Gagarin Way (2009)
Directed by Anton Krause
Eddie and Gary, two Fife factory workers, plan to kidnap and murder the Japanese envoy of their company’s new multi-national owners, as a political gesture. Killing time by discussing Sartre and Genet, 20th century political and economic history and the appeal of recreational violence, their plans soon go awry when Tom the security guard turns up to collect his hat and Frank, their unwitting victim, turns out to be considerably less Japanese than anticipated.
Premiering at the Traverse Theatre, Edinburgh in 2001 and moving to the National Theatre “Gregory Burke's blistering, brilliant, crazily confident first play (Guardian)” is in turns darkly hilarious and shockingly violent.
When I first saw this at The National I thought it was one of the funniest plays I had ever seen and I’m looking forward to getting my teeth into some comedy again. Be warned however that it contains very strong language and is not for the faint-hearted or easily offended.
Eddie: Early thirties. A Fife factory worker whose dead-end job and propensity for recreational violence sit unhappily with his wit, intelligence and knowledge of philosophy and political history. But then, as he says ‘It’s amazing what you can day with a library ticket’
Gary: Late thirties – forties. A Fife factory worker, ex-shop steward and would-be political activist. Fed-up of dealing with disputes over pay and overtime he ‘really wanted tay be out there blowing something up’. Stuck in a loveless marriage and having to work three jobs to make ends meet, this abduction serves as a way out – the first thing he’s had to be excited about for years.
Tom: Early twenties. A young graduate, working as a security guard before ‘launching himself into the employment stratosphere’, he takes a bribe from Eddie and Gary to let them into the factory at night thinking they are just stealing computer chips. When he finds himself involved in kidnapping and murder he tries to convince Eddie and Gary that there are alternatives to violence. If only he hadn’t gone back for his hat.
Frank: Fifties. Himself a Fife man, Frank has been living in Surrey for most of his life and has largely lost his accent, although this re-emerges in times of stress. A successful consultant for the multi-national company that owns the factory, his planned fact-finding visit is inconvenienced by his kidnapping and impending death.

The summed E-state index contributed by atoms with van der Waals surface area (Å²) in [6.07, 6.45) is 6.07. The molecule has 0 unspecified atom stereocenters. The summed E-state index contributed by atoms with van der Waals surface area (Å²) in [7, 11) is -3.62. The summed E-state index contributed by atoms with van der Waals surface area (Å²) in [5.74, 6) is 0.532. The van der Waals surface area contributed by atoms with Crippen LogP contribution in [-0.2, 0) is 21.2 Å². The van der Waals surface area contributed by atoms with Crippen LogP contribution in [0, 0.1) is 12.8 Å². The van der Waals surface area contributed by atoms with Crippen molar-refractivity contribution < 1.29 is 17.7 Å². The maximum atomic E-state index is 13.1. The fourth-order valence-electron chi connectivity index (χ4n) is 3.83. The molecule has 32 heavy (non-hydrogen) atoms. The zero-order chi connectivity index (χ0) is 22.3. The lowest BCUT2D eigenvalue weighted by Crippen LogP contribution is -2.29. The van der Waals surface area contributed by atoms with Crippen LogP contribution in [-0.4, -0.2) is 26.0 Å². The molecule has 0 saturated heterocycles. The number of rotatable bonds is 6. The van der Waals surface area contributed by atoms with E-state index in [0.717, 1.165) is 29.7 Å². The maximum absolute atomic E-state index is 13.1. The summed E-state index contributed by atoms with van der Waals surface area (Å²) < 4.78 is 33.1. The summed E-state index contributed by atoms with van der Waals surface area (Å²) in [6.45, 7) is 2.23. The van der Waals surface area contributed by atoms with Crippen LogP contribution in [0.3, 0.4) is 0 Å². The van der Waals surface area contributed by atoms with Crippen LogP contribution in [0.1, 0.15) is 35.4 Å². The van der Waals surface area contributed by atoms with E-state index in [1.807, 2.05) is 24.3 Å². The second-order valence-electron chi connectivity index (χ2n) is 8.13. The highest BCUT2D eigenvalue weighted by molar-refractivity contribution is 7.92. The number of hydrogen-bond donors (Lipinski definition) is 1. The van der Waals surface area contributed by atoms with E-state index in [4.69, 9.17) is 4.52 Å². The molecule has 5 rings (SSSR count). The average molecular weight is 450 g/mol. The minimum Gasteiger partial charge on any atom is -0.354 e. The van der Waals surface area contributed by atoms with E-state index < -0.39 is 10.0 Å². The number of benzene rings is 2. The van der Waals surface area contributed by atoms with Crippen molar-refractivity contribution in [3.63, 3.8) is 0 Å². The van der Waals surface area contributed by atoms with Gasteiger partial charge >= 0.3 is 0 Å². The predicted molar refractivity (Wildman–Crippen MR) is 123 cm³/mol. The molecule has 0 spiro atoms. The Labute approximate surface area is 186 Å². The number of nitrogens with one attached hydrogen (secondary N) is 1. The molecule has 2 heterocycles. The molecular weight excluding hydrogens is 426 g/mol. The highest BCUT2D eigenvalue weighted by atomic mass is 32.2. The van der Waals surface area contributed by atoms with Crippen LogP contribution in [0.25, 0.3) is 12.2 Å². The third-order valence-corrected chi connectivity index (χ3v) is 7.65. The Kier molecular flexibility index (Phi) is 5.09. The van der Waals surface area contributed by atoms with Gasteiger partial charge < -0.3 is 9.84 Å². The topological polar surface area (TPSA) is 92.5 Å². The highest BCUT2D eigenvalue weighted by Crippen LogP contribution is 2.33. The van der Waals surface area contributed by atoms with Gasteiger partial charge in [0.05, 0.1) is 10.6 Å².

Anton Krause Director
- PA / Stage Manager - Paula Kelly
- Lighting Design - Neil Carmichael
- Operator - Anton Krause
- Programme / poster design - Maria Bates
- Photography - Mark Davies
Gagarin Way (SLT) reviewed by Mark Campbell for The Kentish Times
The South London Theatre’s enviable reputation for staging edgy contemporary dramas continues unabated with their recent production of Gagarin Way by Gregory Burke, writes Mark Campbell.
Warning that the play’s language “would make David Mamet blush”, Burke’s debut script gleefully exposes the profanity-filled lives of two wannabe anarchists working in a Fife computer-chip factory at the beginning of the century.
But their plan to kidnap and murder one of the company’s fat cat Japanese bosses goes hideously awry when a security guard accidentally stumbles on the crime.
The plot owes something to Patrick Hamilton’s 1929 play Rope, in which two men murder a friend in a Nietzschean pact - just because they can.
Eddie is the play’s chief antagonist, a muscled young worker whose boyish good looks serve to hide a raging amorality. Played with obvious menace by Charles Doyle, he stalks the theatre’s small Prompt Corner studio like a predatory caged animal.
His co-worker Gary (Matthew Lyne) is older and more cautious, a slightly simple figure in a Russian greatcoat whose hand-me-down political aspirations mark him out as the more exploitable of the two.
Tom is the likeable security guard, a lanky figure in shapeless sweater and oversize hat whose bumbling ways and easy-going temperament (think Stephen Merchant from Extras) soon spell out his doom. Chris Learmonth’s acting here is top-notch. His naturalistic performance is genuinely touching and he is arguably the most full-rounded character of the evening.
Diametrically opposite is Frank, a Fife-born businessman who is certainly not Japanese. And here director Anton Krause - who otherwise does a brilliant job - unwittingly emphasised the play’s only real flaw. Dermot Boyle plays Frank as a cliched ‘80s businessman whose over-emphatic (and strangely monotonous) delivery really doesn’t ring true. He reminded me of the hard-drinking executive played by Stephen Fry in the TV series A Bit of Fry and Laurie.
That aside, this 90-minute interval-lite production is a very impressive achievement. The Scots accents are both authentic and comprehensible, and the bloodbath ending - veering from slapstick to full-on horror - is properly shocking.
Reminiscences and Anecdotes
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I couldn't resist a wee visit to the real Gagarin Way, in the wee town of Lumphinnans, near Cowdenbeath, Fife, Scotland.
It's just like it's described in the play :
Gary - "It was one of the Little Moscows. One of the most radical places in Britain in the twenties and thirties. A place in Wales. Mardy. And Lumphinnans."
Eddie - "Little f###ing Moscow . . . Lumphinnans. (Beat) Mind you . . . nothing in the shops . . . crime . . . suppose it's quite like Moscow."
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